US Securities Regulator Hints at Scaling Back Climate Rule Ambitions

US Securities Regulator Hints at Scaling Back Climate Rule Ambitions

The U.S. Securities and Exchange Commission (SEC) is considering scaling back its proposed climate rules, according to officials who have spoken with lobbyists and corporate executives. The focus of the potential revision is on Scope 3 emissions, which encompass greenhouse gases released by a company’s supply chain and the consumption of its products by customers. The SEC had previously proposed that publicly listed companies disclose their Scope 3 emissions when they are deemed “material” and when reduction targets have been set. However, companies argued that producing such data would be difficult and legally contentious.

This potential move to roll back the Scope 3 requirement would be seen as a victory for corporate interests that lobbied against the changes. It would also deviate from European Union rules, which mandate Scope 3 disclosures for large companies starting in 2024. SEC officials have expressed concerns about the legal vulnerability of mandating Scope 3 disclosures, citing a Supreme Court decision from last year that restricted the Environmental Protection Agency’s authority over greenhouse gas emissions. Some corporate groups and Republican lawmakers have argued that the SEC’s focus on climate change-related issues exceeds its authority and would burden companies with unnecessary requirements.

While SEC officials have not confirmed a final decision on the emission disclosure rules, sources suggest that the agency’s top leadership, headed by Chair Gary Gensler, is leaning towards backing off from making Scope 3 disclosures mandatory. A potential compromise could involve requiring companies that already report Scope 3 emissions for other jurisdictions to disclose them or allowing companies to provide the information separately from regulatory filings to reduce legal liability.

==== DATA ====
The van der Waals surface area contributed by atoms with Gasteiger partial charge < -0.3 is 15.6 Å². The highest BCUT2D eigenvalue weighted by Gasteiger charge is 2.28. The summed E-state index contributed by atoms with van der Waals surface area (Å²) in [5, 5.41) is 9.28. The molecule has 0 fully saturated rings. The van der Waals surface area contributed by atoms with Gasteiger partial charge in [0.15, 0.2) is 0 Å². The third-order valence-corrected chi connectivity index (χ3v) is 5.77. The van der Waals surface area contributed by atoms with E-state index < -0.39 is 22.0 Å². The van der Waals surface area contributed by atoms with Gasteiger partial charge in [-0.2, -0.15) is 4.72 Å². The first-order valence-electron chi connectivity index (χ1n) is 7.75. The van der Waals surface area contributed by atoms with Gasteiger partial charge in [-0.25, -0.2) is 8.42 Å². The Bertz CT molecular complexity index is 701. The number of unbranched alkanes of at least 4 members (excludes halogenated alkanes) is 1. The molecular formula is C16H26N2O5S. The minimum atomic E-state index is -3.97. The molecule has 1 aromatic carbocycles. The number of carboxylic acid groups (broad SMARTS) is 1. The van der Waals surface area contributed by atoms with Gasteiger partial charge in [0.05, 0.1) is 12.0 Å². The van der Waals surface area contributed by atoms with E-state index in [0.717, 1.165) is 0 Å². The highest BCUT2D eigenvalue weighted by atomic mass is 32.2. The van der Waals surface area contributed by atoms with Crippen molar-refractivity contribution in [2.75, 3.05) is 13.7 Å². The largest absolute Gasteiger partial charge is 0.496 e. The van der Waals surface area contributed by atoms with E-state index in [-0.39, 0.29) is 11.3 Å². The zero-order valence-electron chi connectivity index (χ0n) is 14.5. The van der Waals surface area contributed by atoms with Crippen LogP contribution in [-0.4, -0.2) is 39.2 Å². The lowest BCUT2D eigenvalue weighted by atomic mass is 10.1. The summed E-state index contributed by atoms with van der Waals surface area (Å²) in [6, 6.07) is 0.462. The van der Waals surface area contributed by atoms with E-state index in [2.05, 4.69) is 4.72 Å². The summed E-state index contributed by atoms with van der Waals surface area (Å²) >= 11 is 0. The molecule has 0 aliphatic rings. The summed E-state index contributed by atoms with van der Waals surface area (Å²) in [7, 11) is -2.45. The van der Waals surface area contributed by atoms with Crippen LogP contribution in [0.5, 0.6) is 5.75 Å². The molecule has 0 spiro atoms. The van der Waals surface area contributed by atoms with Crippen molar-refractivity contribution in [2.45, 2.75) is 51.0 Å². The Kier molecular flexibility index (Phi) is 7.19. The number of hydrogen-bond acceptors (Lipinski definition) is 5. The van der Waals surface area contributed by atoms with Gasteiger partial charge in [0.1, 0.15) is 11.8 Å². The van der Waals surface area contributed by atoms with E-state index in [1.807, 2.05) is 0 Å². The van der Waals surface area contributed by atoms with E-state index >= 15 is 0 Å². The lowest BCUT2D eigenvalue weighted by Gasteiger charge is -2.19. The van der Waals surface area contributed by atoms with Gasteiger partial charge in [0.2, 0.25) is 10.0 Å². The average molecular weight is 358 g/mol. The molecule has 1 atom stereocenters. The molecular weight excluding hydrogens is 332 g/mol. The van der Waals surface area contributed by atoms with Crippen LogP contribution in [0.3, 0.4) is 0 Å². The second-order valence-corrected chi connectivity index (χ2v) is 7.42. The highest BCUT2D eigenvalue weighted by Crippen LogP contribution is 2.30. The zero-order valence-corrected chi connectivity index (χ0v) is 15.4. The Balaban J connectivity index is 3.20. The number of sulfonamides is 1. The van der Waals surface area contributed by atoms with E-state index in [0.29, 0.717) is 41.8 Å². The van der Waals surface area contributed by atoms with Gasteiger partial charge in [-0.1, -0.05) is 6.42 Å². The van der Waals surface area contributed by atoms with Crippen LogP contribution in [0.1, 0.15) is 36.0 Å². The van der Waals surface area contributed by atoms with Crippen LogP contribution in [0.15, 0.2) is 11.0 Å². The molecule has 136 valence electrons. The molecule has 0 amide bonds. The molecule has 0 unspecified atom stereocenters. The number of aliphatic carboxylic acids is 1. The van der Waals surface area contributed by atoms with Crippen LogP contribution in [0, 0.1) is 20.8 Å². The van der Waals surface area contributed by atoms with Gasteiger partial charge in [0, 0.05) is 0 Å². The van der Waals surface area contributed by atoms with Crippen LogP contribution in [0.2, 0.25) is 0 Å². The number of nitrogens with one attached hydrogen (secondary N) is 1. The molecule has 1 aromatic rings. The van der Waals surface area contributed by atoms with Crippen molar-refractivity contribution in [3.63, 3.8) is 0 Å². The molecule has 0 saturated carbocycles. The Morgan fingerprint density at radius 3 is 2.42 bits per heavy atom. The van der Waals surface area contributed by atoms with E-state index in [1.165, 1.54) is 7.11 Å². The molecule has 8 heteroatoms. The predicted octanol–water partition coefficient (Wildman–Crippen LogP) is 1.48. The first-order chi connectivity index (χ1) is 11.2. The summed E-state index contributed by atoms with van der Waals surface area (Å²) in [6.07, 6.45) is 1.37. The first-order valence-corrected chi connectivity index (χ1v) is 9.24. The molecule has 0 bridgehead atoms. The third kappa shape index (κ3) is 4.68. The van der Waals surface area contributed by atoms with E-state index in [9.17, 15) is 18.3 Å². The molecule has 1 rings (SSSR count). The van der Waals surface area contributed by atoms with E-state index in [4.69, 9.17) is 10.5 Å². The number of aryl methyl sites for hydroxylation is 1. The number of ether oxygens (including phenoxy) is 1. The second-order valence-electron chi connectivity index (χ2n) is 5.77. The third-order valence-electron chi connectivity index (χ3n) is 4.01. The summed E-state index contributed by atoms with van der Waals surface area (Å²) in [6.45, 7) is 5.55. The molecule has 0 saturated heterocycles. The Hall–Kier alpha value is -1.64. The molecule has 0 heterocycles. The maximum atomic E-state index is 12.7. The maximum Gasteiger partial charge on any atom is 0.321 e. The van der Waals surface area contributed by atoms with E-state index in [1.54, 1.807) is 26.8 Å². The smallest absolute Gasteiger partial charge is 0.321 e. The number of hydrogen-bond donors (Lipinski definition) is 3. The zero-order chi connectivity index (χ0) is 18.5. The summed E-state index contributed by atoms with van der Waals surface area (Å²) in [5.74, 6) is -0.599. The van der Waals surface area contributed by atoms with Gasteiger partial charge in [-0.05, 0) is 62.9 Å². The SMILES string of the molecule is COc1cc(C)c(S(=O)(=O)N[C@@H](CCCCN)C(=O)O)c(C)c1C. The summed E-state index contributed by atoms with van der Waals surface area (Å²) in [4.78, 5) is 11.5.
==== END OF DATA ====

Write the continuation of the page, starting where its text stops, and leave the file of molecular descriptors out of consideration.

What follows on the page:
The potential softening of emission disclosures would be a setback for President Joe Biden’s climate agenda. Biden has faced pressure from lawmakers in his party to take more aggressive action on climate change. However, even some advocates of climate action have expressed concerns about the logistical challenges of accurately calculating Scope 3 emissions. Companies would still be required to disclose emissions they directly contribute to, known as Scope 1 and Scope 2. However, Scope 3 emissions represent a significant portion of many businesses’ carbon footprints.

Gensler, a Democrat, would need the support of the agency’s two other Democratic commissioners to pass the rule with a 3-2 majority. Both Republican SEC commissioners are expected to vote against it, with one openly opposing the proposal. Gensler has also raised doubts about the readiness of Scope 3 disclosures.

California has taken a separate approach by passing a law that will require companies operating in the state to disclose Scope 3 emissions by 2027. Gensler has suggested that this could make the SEC’s rule less costly since many companies would already be producing the required information. However, corporate lobbyists argue that companies would still be hesitant to include Scope 3 emissions in SEC filings due to the risk of shareholder lawsuits.

The SEC received approximately 16,000 public comments on the proposed emissions disclosure rules. Gensler has expressed hope that the rules, once finalized and adopted, will withstand any legal challenges.